So we are officially the islands of St Paul, because the Apostle St Paul was shipwrecked in Malta on his way to Rome to be beheaded. We are mentioned in the Bible, which is a beautiful thing. He was stationed in Malta for a while, but he brought us the new religion. The Maltese were under the Roman rule, so we were pagans and then they adopted the new religion, Catholicism. Yeah, and we are Roman Catholic and we have over 250 churches. You've seen that when you were there. There's a church in every corner.

Lea Lane:

There's a church in every corner and a wonderful festival, as I said. (Absolutely.) We have the main island of Malta, but then the sister islands are Gozo and Camino.

Michelle Buttigieg:

So Camino is a small inhabited island in the middle, surrounded by blue lagoons, great for adventure day trips or, if you want, to rent a boat or a yacht that you can sail around. You can swim, snorkel. And then there's the beautiful sister of Gozo. Gozo is a little bit more rural than Malta, a little bit more relaxed, still has a lot of history. Gozo has the oldest megalithic temple on the island, which is called Gigantia, built by these Gigantia. Gigant in Maltese means giant, and it's called Gigantia because it's built by these really gigantic stones that we don't know how they did that back then. Right, it's like huge stones, and so scholars think that people were actually bigger stature than they are today. So there's a lot of theory there. This is a very mysterious island. In Greek mythology it's the island of the Memphis Calypso, so there's Calypso Cave to visit near Ramla Bay. Also, we have a citadel in Rabat, Victoria, the capital city of Gozo. There is a somewhat mini M'dina. It's fortified and these were built by the knights for protection of people when there used to be attacks from the Ottomans, so the locals would run to the citadels and be protected. You'll find that underneath these citadels in Valletta and in the citadel in Gozo there were a lot of caves that were used in World War II as well, because we played a very important role. But Gozo is special. I actually come from the island of Gozo, so we have a special feeling towards Gozo, as it is definitely a gem.

Lea Lane:

I know that the beaches there and the snorkeling and the boating are special. Tell us about the Blue Lagoon and the Dive Trail.

Michelle Buttigieg:

There is as much to see under the water in Malta as there is on land. There's history, there are shipwrecks dating back to the Phoenicians, all the way to World War II, and also, of course, we've been blessed by nature. So there's beautiful caves that one can discover. There is an archaeological underwater museum in Gozo that one can visit, so there's remains of shipwrecks in there and it's simply fascinating. I don't dive, but I snorkel. The visibility in the water is incredible because of the weather. I mean, of course, the locals won't swim in winter. Most locals because we're spoiled. Tourists swim all year round. If you're coming from New York or Canada, you're like you know what this is not cold at all.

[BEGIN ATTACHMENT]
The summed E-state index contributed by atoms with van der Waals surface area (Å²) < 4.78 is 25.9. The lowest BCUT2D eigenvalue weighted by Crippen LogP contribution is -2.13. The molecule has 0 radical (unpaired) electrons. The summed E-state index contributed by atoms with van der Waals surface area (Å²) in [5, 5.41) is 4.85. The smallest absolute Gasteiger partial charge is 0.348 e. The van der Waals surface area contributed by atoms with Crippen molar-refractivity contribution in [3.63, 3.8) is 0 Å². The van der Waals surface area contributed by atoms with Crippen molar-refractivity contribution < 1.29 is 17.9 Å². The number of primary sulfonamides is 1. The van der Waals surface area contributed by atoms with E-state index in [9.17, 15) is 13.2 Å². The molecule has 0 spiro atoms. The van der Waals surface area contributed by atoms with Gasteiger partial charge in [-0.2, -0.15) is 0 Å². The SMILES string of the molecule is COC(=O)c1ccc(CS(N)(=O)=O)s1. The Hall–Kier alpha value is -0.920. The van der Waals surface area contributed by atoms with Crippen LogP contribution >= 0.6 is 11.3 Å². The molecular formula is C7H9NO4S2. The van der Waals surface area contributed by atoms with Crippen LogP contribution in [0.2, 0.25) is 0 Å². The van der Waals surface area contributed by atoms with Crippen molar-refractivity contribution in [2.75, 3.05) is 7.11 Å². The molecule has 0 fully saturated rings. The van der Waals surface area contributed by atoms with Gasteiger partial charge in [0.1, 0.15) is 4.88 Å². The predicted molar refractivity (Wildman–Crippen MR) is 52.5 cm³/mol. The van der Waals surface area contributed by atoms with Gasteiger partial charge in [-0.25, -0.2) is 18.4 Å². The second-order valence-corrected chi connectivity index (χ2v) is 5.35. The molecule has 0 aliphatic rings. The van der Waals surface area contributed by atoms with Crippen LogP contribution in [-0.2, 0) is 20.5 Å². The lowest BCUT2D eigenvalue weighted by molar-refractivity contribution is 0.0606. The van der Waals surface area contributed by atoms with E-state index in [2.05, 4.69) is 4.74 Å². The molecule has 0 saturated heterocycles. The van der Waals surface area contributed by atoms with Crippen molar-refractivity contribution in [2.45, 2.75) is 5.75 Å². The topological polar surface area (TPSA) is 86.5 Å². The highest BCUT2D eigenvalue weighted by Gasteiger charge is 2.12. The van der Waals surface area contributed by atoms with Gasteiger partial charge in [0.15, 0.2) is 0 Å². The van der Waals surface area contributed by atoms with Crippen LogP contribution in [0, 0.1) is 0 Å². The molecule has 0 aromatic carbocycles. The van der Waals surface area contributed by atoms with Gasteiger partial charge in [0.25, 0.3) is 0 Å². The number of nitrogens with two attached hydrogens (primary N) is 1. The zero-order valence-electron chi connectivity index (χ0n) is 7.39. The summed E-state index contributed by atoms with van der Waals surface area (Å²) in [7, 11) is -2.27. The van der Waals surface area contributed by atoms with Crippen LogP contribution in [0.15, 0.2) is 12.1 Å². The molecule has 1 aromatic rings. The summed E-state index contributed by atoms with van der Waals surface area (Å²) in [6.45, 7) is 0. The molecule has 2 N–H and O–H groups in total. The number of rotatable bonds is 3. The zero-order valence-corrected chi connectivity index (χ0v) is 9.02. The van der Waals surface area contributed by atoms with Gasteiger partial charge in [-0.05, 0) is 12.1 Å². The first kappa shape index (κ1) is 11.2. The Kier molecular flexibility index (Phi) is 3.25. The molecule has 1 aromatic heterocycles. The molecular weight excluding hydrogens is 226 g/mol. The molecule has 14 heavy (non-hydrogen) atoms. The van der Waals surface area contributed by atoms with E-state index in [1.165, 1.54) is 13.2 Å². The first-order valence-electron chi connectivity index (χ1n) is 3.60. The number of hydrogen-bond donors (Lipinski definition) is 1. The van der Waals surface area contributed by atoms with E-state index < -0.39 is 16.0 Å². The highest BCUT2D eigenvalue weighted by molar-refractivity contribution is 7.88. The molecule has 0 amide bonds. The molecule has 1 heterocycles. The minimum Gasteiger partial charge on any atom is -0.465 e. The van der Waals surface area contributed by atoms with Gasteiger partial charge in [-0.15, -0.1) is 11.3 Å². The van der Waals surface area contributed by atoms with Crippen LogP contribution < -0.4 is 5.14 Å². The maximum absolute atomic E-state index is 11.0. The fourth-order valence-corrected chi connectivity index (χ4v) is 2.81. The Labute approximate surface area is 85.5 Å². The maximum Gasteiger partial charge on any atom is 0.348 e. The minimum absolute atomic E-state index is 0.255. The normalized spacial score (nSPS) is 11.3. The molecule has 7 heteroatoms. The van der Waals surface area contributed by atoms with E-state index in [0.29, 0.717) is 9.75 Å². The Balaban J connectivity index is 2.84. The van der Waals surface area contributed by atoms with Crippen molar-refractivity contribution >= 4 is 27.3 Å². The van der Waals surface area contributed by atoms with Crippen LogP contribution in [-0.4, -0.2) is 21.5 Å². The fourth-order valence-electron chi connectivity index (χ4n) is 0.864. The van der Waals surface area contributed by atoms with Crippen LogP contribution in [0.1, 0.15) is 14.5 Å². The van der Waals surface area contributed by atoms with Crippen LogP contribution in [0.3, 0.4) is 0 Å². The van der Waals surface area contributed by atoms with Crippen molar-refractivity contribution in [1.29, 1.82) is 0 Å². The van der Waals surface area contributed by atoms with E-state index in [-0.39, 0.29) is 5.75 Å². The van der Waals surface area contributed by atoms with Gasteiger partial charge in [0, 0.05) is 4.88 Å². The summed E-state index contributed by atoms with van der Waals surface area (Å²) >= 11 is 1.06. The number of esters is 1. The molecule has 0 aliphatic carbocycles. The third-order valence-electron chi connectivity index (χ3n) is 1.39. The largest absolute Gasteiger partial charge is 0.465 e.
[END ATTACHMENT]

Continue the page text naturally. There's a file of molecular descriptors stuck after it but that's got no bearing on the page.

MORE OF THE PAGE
Lea Lane:

So put on a wetsuit or whatever.

Michelle Buttigieg:

Exactly, and Blue Lagoon is, as I said, great spot for swimming and snorkeling. You could take a boat daily or just get a private boat.

Lea Lane:

Now, with all the cultural history, how does this affect Maltese food and drink? I remember something called pastisi, which was a pastry filled with cheese. What are some other local delights of Malta?

Michelle Buttigieg:

Our main dish is actually rabbit stew. It's delicious, especially the way my grandmother cooked it. It's a stew and she used to put pasta in it. It cooks for a long time, very tender. Our gastronomy reflects our history, our culture, so you find a lot of seafood, obviously because we are surrounded by the beautiful waters. I always recommend please eat the seafood because it's fresh. There are places like Marsa Shlog, which is a fisherman village where, like on a Sunday, you have the markets open for the local fish, just fresh, and you have some of the most amazing restaurants down there. The Maltese cuisine is very Mediterranean. You have a lot of pastas and sauces, as you said, the pastasi. We have six Michelin star restaurants, and so you could eat in a Michelin star restaurant. You can eat in the piazza together with the locals and it's equally delicious, it's just and you have wine as well.

Lea Lane:

Lots of wine, it's all over. Yes, I know.

Michelle Buttigieg:

Lots of wine. Absolutely the grape is robust because of the sun, so we have great local Girgantina grape and also olive oil, so the olive groves are pretty special.

Lea Lane: